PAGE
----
Is There a Blood Test for Pancreatic Cancer? Learn How the CA 19-9 Test Helps Doctors Make a Diagnosis

Pancreatic Cancer Facts

  • Pancreatic cancer is the fourth highest cause of cancer-related death in the USA. Less than 20% of patients present with disease that is curable and the average 5-year survival rate is below 5%.
  • Environmental risk factors for pancreatic cancer include smoking and high fat diets. Some studies show an increased incidence of pancreatic cancer among patients with a history of diabetes, chronic pancreatitis or chronic cirrhosis.
  • Pancreatic cancer results from the accumulation of successive genetic mutations. Pre-malignant lesions develop in the ductal epithelium and develop into invasive disease.

Clinical Signs and Symptoms of Pancreatic Cancer

Symptoms of pancreatic cancer depend on the location of the tumor within the gland and the stage of the disease, but generally include:

  • obstructive cholestasis.
  • abdominal discomfort and nausea.
  • pancreatitis (inflammation of the pancreas)
  • abnormal blood glucose levels
  • anorexia and weight loss.
  • jaundice
  • temporal wasting
  • peripheral lymphadenopathy
  • hepatomegaly and ascites.

Diagnostic Procedures for Pancreatic Cancer

  • Routine blood tests: may detect mild abnormalities in liver-function, hyperglycemia, anemia and increased insulin levels.
  • Computed tomography (CT): this allows visualization of the primary tumor.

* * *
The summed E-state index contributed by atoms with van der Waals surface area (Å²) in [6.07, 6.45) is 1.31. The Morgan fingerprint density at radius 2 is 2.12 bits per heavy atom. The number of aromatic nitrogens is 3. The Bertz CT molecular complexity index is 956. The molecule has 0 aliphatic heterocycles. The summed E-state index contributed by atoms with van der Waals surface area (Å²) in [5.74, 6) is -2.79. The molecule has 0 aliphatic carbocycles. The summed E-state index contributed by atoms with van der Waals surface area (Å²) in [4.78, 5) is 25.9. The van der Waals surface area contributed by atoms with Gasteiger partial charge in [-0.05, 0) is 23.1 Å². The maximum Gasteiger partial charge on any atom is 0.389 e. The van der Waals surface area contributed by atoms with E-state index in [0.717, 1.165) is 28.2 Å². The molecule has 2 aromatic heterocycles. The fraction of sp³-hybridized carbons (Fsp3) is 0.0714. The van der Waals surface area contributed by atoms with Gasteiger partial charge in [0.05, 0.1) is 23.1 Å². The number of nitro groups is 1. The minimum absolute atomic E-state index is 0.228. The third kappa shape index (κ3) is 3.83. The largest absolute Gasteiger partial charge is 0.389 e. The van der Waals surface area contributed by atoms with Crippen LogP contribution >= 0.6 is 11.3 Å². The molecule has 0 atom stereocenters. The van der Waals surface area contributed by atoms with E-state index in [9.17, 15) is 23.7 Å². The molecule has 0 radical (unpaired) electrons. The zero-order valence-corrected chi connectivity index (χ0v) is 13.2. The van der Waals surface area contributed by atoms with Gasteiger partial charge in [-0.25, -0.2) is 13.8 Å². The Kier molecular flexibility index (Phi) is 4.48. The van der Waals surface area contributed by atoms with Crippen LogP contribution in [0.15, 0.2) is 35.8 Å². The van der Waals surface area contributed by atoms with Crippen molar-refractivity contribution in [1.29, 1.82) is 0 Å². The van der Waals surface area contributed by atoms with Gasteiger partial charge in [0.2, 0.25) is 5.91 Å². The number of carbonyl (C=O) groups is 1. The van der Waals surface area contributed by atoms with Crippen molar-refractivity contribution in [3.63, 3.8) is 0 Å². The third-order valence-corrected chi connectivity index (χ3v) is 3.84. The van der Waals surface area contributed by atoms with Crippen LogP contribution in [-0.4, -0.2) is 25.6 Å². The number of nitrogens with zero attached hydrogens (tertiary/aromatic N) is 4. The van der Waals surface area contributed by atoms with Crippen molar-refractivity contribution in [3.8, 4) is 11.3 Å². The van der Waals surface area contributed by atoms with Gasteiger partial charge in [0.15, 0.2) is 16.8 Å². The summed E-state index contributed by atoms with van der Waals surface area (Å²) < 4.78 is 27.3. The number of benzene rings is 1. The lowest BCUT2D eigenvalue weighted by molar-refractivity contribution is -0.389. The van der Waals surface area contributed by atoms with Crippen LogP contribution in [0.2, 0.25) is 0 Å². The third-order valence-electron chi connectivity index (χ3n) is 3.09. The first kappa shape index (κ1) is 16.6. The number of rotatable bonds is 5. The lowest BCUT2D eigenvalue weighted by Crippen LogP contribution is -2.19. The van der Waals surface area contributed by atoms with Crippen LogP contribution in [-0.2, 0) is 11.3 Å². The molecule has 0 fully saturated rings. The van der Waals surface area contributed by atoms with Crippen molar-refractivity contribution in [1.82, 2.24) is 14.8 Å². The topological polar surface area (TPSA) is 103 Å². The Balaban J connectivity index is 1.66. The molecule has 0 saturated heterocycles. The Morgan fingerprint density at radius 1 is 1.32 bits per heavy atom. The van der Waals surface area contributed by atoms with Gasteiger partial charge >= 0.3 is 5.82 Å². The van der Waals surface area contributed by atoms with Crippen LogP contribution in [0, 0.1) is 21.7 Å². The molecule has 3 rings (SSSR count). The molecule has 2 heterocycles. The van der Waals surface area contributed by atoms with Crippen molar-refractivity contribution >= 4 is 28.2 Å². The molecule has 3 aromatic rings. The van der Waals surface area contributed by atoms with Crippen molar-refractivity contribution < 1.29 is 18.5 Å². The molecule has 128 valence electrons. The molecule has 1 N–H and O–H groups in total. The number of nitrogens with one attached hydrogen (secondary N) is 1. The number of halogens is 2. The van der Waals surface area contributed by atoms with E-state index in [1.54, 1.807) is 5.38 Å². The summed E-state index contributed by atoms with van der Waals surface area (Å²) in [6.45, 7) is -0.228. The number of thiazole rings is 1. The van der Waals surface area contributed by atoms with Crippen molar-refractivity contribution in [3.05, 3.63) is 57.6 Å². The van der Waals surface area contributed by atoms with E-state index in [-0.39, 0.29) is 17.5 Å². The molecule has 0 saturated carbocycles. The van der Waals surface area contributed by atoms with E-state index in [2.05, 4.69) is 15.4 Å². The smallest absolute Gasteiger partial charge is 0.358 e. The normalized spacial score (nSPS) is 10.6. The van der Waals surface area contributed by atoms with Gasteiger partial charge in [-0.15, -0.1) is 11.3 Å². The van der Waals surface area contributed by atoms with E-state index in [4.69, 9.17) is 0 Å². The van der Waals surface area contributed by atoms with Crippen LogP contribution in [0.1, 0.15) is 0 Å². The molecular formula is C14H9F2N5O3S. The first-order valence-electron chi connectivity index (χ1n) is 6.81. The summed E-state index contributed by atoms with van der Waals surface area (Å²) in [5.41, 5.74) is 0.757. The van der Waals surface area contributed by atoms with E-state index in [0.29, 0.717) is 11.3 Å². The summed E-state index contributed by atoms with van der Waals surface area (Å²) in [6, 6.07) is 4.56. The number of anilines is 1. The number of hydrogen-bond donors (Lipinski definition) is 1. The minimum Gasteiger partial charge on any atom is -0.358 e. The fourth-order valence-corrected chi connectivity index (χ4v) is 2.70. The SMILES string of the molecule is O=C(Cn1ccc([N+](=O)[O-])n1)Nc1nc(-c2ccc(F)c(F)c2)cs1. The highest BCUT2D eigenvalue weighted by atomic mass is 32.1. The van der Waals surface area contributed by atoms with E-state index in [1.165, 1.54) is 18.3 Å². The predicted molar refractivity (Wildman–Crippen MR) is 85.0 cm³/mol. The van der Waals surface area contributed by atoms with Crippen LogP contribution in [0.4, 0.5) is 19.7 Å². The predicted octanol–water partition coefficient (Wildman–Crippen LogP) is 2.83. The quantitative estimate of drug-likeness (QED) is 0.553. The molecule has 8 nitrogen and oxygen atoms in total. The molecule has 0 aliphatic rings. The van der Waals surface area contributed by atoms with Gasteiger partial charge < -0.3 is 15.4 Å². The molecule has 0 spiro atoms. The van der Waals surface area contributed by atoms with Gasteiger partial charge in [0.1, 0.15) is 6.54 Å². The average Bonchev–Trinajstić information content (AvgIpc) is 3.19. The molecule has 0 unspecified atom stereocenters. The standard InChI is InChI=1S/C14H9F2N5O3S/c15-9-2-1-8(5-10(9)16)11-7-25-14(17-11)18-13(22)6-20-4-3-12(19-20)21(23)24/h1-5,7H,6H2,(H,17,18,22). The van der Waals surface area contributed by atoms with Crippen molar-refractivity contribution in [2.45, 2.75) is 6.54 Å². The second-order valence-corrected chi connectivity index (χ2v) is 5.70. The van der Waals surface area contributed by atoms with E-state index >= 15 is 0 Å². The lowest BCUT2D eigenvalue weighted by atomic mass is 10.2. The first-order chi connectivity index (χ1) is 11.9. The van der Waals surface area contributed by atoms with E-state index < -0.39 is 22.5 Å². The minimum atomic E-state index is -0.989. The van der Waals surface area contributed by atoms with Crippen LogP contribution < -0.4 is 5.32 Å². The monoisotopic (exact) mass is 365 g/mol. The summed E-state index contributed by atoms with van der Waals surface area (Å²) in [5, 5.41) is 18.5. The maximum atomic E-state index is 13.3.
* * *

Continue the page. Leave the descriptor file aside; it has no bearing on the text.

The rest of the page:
• Endoscopic ultrasonography: can be useful in patients where a pancreatic tumor is suspected but there is no visible mass from CT. It allows tissue to be obtained for microscopic analysis.

A Blood Test for Pancreatic Cancer: CA 19-9

There are numerous potential serum biomarkers for diagnosis of pancreatic cancer but so far, the tumor-associated antigen CA 19-9 is the only one considered clinically useful.

CA 19-9 is a serum carbohydrate antigen. Serum levels rise in pancreatic cancer patients due to increased secretion of the antigen from malignant cells.

CA 19-9 is used for therapeutic monitoring and for early detection of recurrent disease after treatment. Elevated levels of CA 19-9 correlate with tumour differentiation and the extent of disease. Preoperative CA 19-9 levels below 200 U/ml and normalisation after treatment has been associated with a longer disease-free survival. Elevation of serum CA 19-9 levels can be a good predictor of tumour recurrence.

Limitations of the CA 19-9 Blood Test for Pancreatic Cancer

  • CA 19-9 is a sialyted Lewis blood group antigen. People who lack the Lewis antigen glycosyltransferase are unable to synthesise CA 19-9 (around 10% of the population). In this group of patients the level of CA 19-9 can be normal, even in advanced disease.
  • CA 19-9 may be elevated in other conditions such as cholestasis.
  • The sensitivity of the CA 19-9 test is variable. Up to 30% of pancreatic cancer patients do not have elevated CA 19-9.
  • Raised CA 19-9 can occur in benign inflammatory diseases of the pancreatobiliary tract.
  • Due to lower levels of CA 19-9 in localised pancreatic cancer, it is not useful as a marker of early disease.

References

Pancreatic Cancer. M.Hidalgo. New England Journal of Medicine, April 2010,Vol 362 P1605-1617

Molecular Markers of Pancreatic Cancer: Development and Clinical Relevance. L.Fry, K.Mönkemüller & P.Malfertheiner, Langenbeck's Archives of Surgery, 2008, Vol 393, P883-90